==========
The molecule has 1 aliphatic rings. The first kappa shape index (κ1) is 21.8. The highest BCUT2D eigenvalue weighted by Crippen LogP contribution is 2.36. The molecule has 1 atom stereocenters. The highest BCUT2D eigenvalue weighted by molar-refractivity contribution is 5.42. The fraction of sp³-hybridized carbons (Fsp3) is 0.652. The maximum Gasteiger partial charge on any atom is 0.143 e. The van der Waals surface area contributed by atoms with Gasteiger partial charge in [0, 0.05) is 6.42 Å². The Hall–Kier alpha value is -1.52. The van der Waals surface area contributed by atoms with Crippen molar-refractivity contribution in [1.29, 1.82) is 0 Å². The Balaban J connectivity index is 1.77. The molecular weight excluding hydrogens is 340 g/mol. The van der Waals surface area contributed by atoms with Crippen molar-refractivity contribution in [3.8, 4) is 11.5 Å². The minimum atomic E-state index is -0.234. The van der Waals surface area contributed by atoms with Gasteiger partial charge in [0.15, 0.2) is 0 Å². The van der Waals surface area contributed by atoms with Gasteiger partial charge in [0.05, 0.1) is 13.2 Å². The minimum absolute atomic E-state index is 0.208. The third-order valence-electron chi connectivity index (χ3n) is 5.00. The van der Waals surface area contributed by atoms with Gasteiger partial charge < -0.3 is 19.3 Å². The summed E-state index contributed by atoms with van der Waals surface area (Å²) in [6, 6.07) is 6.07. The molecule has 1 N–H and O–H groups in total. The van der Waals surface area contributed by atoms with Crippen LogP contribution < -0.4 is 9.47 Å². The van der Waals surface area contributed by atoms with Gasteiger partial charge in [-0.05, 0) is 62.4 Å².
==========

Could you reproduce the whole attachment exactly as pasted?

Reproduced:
The molecule has 1 aliphatic rings. The first kappa shape index (κ1) is 21.8. The highest BCUT2D eigenvalue weighted by Crippen LogP contribution is 2.36. The molecule has 1 atom stereocenters. The highest BCUT2D eigenvalue weighted by molar-refractivity contribution is 5.42. The fraction of sp³-hybridized carbons (Fsp3) is 0.652. The maximum Gasteiger partial charge on any atom is 0.143 e. The van der Waals surface area contributed by atoms with Gasteiger partial charge in [0, 0.05) is 6.42 Å². The Hall–Kier alpha value is -1.52. The van der Waals surface area contributed by atoms with Crippen molar-refractivity contribution in [1.29, 1.82) is 0 Å². The Balaban J connectivity index is 1.77. The molecular weight excluding hydrogens is 340 g/mol. The van der Waals surface area contributed by atoms with Crippen molar-refractivity contribution in [3.8, 4) is 11.5 Å². The minimum atomic E-state index is -0.234. The van der Waals surface area contributed by atoms with Gasteiger partial charge in [0.15, 0.2) is 0 Å². The van der Waals surface area contributed by atoms with Gasteiger partial charge in [0.05, 0.1) is 13.2 Å². The minimum absolute atomic E-state index is 0.208. The third-order valence-electron chi connectivity index (χ3n) is 5.00. The van der Waals surface area contributed by atoms with Gasteiger partial charge < -0.3 is 19.3 Å². The summed E-state index contributed by atoms with van der Waals surface area (Å²) in [6, 6.07) is 6.07. The molecule has 1 N–H and O–H groups in total. The van der Waals surface area contributed by atoms with Crippen LogP contribution < -0.4 is 9.47 Å². The van der Waals surface area contributed by atoms with Gasteiger partial charge in [-0.05, 0) is 62.4 Å².